Living between the Bible’s first and last prayers
Most days I hover somewhere between Adam’s “I was afraid” and John of Patmos’s “Come, Lord Jesus.”
Recently I realized I was eavesdropping on a prayer, the first in the Bible. I hadn’t noticed I was witnessing humankind’s earliest recorded reply to God.
It’s Adam, knocked-kneed in his reticence, shrinking back in fear. “I heard the sound of you in the Garden,” he says, answering God’s searching question, “Where are you?” The man and his wife cower “among the trees.” I can imagine him practically stuttering his answer: “I was afraid, because I was naked; and I hid myself.”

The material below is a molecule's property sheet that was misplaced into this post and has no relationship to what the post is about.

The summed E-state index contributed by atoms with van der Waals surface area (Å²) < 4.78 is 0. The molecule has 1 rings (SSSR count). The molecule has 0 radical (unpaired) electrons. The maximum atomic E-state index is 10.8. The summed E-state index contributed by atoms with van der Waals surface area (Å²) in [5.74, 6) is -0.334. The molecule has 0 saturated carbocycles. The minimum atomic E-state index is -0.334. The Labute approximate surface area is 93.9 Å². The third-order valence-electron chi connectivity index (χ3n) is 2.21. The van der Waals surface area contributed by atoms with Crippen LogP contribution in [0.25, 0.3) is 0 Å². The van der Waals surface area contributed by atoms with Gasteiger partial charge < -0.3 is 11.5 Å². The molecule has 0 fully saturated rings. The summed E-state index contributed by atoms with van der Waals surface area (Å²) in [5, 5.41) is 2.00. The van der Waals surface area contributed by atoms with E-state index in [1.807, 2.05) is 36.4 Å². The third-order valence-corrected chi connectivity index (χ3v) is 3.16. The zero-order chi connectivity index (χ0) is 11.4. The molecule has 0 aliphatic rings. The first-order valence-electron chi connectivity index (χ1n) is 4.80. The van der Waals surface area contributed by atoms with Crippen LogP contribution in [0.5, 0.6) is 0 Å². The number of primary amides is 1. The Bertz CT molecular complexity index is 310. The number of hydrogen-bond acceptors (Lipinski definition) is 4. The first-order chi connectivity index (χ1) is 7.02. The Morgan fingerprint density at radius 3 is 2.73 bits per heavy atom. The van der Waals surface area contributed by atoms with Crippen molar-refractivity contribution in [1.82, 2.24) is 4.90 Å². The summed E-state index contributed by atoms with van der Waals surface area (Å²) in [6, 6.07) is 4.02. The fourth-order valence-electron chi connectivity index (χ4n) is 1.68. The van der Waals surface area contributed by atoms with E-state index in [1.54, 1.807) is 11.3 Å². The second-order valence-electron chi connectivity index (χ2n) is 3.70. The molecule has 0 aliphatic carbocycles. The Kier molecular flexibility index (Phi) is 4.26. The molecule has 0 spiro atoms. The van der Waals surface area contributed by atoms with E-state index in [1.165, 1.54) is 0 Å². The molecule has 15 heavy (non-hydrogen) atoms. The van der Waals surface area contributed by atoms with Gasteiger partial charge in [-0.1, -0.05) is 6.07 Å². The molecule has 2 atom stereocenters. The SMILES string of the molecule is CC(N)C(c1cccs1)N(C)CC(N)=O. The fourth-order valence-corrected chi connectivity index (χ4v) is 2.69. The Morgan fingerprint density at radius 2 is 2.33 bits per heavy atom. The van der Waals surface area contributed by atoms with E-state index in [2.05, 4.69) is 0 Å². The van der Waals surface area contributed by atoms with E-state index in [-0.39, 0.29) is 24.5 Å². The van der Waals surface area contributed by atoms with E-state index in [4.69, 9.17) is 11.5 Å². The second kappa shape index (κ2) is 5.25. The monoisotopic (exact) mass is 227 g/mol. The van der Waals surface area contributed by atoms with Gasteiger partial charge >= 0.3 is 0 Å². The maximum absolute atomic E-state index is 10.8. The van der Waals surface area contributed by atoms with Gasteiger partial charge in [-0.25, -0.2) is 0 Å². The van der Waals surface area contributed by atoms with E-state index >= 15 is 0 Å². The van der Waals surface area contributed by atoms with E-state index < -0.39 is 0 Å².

Hardly auspicious, this glimpse of conversation with God, uttered from the shadows. But certainly apt. Humankind’s first prayer rings full of pathos. I was afraid, and I hid. For years I overlooked its significance, didn’t grasp what it tells me about my own timidities and the world’s brokenness. Only now do I recognize the poignancy in this scene—and what it suggests about the drama to come.